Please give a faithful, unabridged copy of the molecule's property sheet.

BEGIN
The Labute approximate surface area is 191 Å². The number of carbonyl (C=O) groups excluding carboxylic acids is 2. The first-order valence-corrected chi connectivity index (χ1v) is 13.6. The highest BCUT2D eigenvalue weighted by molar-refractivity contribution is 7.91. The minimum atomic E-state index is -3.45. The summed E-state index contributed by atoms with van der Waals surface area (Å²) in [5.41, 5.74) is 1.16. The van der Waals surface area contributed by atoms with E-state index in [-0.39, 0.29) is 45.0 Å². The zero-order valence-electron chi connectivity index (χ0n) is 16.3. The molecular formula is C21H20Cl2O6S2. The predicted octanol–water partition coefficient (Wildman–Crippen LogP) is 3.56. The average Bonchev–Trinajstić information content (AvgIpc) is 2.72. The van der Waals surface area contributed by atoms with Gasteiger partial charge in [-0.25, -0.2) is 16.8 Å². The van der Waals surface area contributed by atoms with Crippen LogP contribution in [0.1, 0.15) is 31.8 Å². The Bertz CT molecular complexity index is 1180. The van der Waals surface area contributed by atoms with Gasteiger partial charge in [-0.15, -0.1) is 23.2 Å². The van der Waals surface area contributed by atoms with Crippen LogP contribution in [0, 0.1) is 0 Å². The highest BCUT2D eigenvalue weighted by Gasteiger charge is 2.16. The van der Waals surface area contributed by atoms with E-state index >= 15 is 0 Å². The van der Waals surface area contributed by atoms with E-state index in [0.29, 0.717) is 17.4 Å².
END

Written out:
The Labute approximate surface area is 191 Å². The number of carbonyl (C=O) groups excluding carboxylic acids is 2. The first-order valence-corrected chi connectivity index (χ1v) is 13.6. The highest BCUT2D eigenvalue weighted by molar-refractivity contribution is 7.91. The minimum atomic E-state index is -3.45. The summed E-state index contributed by atoms with van der Waals surface area (Å²) in [5.41, 5.74) is 1.16. The van der Waals surface area contributed by atoms with E-state index in [-0.39, 0.29) is 45.0 Å². The zero-order valence-electron chi connectivity index (χ0n) is 16.3. The molecular formula is C21H20Cl2O6S2. The predicted octanol–water partition coefficient (Wildman–Crippen LogP) is 3.56. The average Bonchev–Trinajstić information content (AvgIpc) is 2.72. The van der Waals surface area contributed by atoms with Gasteiger partial charge in [-0.25, -0.2) is 16.8 Å². The van der Waals surface area contributed by atoms with Crippen LogP contribution in [0.1, 0.15) is 31.8 Å². The Bertz CT molecular complexity index is 1180. The van der Waals surface area contributed by atoms with Gasteiger partial charge in [-0.15, -0.1) is 23.2 Å². The van der Waals surface area contributed by atoms with Crippen LogP contribution in [0, 0.1) is 0 Å². The highest BCUT2D eigenvalue weighted by Gasteiger charge is 2.16. The van der Waals surface area contributed by atoms with E-state index >= 15 is 0 Å². The van der Waals surface area contributed by atoms with E-state index in [0.29, 0.717) is 17.4 Å².